Build Your Financial Foundation

In order to be a smart, confident investor, you need some baseline knowledge and tools to make sound investments. That is true whether those investments are values-aligned or not. Since our society has not done a great job of educating women about basic investment concepts, investing can be intimidating or overwhelming for a lot of us.

Knowledge about a few key investment concepts can go a very long way toward empowering individuals in making wise and informed investment decisions. This is true for all types of investors, such as recent graduates new to saving and investing, midterm careerists, newly single, recipients of new wealth, and women entering retirement.

  • Your income comfortably covers your ongoing expenses
  • You have manageable debt, which means you can avoid high-interest debt and comfortably afford your monthly debt repayments
  • You have at least three to six months of readily available (e.g., “liquid”) funds to cover needed expenses in case of an emergency or other unexpected even

If you’re not quite there yet, don’t worry or be ashamed. Whether you are young or old, you’re not alone. A study by Charles Schwab found that only 28% of Americans have a written financial plan. Those who do, however, feel more financially stable and demonstrate better saving and investing behavior.

Know what you own

It’s going to be impossible for you to invest your money wisely if you don’t know how much money you have and where it is. You’d be surprised by how few of us actually know where all our money is being held and what it’s invested in. So, the first thing to do, if you haven’t done so already, is to take inventory. To help you do this, you can download the What You Have Worksheet and watch the 5-minute demo that explains how to use the worksheet.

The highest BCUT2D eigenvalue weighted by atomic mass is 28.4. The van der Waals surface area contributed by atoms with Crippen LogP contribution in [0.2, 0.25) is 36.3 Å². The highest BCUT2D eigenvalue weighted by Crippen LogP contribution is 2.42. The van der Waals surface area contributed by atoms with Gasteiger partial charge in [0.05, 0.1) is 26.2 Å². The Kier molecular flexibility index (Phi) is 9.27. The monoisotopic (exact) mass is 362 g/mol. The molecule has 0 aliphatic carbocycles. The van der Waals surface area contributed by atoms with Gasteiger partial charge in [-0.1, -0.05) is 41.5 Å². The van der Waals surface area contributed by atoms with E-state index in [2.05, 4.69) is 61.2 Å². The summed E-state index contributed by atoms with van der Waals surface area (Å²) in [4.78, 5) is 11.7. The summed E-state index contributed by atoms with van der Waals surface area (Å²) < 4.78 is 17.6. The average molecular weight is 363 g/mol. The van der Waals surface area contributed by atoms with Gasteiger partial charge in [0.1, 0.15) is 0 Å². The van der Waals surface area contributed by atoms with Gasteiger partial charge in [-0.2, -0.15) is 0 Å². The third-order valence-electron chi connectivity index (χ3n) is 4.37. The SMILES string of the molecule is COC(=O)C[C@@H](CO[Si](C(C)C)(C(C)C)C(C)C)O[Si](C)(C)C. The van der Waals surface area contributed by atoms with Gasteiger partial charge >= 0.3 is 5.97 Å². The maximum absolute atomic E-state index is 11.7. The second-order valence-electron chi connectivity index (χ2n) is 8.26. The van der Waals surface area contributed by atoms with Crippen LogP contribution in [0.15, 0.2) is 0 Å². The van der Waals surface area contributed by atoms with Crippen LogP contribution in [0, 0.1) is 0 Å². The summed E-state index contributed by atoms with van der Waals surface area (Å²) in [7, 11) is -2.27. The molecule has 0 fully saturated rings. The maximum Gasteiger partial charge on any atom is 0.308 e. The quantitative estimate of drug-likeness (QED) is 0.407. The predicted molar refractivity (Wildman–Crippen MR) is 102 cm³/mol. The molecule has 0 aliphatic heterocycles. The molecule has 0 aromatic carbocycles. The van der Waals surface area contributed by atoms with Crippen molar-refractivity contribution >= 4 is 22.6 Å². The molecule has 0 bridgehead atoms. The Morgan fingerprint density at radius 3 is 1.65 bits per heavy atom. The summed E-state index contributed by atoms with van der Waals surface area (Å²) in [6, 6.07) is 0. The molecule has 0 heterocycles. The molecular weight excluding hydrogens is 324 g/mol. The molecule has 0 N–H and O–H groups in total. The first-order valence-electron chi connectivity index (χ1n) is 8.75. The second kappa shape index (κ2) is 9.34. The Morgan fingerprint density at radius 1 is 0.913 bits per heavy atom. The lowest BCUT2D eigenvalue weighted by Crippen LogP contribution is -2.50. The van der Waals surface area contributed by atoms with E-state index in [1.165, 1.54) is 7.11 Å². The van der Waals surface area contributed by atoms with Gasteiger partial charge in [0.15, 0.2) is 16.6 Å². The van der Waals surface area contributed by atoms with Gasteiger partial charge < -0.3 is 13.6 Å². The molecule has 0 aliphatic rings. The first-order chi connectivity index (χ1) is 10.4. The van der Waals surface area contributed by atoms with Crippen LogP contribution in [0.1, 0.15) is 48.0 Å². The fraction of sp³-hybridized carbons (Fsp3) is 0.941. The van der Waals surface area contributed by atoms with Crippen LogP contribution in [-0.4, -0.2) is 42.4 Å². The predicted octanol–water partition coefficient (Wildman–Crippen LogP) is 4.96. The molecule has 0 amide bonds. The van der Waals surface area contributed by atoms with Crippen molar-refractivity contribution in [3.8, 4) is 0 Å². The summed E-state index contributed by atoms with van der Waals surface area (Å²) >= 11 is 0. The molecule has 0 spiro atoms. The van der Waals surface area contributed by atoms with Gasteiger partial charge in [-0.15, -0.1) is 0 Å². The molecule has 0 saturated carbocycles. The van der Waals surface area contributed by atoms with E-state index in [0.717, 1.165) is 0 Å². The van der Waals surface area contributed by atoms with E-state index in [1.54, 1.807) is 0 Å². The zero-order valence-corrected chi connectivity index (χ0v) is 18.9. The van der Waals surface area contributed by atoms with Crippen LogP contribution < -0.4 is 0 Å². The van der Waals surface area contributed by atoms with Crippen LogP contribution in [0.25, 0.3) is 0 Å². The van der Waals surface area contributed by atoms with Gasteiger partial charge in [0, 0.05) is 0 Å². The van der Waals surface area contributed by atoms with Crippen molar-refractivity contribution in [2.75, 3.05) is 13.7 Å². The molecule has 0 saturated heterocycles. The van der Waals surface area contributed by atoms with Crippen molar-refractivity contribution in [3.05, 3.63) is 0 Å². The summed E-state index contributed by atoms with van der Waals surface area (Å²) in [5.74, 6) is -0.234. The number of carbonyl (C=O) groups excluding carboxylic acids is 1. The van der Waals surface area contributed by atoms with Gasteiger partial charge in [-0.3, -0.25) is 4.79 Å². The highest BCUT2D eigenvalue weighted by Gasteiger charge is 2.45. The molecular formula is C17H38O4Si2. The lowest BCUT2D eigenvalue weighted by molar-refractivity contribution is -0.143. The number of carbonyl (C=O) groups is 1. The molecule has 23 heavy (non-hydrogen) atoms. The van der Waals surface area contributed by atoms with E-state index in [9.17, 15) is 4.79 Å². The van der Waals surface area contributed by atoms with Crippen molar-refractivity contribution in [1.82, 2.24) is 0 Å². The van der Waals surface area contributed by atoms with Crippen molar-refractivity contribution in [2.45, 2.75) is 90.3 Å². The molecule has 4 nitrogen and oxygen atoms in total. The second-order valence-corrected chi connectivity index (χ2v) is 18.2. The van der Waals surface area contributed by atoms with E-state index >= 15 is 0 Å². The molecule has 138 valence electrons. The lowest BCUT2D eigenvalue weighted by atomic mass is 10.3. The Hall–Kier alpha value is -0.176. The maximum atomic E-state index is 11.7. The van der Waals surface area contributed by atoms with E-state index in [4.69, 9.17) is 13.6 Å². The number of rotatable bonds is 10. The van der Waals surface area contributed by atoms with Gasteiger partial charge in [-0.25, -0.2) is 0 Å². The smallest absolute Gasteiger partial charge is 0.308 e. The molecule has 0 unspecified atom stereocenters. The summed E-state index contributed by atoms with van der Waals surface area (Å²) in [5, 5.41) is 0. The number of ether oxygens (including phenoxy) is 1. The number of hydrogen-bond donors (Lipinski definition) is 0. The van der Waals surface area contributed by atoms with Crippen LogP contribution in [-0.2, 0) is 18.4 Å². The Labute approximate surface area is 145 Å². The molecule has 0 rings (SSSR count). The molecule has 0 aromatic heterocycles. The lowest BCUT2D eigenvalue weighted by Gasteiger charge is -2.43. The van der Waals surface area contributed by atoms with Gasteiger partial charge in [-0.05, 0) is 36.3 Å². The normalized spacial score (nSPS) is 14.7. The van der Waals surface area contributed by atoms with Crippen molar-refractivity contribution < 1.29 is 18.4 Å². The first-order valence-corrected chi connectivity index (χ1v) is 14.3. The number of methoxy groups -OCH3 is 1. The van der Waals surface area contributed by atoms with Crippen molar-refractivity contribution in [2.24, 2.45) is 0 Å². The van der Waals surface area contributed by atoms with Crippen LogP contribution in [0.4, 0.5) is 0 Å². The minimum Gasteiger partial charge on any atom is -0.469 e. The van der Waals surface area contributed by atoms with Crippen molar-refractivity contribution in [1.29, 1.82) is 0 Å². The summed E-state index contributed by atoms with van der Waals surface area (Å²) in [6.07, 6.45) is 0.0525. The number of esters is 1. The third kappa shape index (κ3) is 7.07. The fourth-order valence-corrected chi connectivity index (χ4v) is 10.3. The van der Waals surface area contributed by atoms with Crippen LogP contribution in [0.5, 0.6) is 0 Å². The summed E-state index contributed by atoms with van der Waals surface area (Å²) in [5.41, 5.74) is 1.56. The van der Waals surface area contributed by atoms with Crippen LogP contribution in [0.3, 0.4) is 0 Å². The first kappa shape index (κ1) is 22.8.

Understand why diversification is a key to success

One of the keys to successful investing is diversifying your assets across several different types of investments to mitigate risk. This Nerdwallet article does a great job of explaining what diversification is, why it is important, and how to do it. The post includes a table that shows how different asset classes performed relative to each other year-over-year and contains a neat little tool that shows you what basic, intermediate, and advanced allocations of cash, fixed income, and stock could look like.

When you know what you own and how your money is diversified, it is much easier to determine whether your investments are aligned with your values or undermining them. You can look at your investments asset class by asset class, starting with your cash, which you will learn about in the next resource.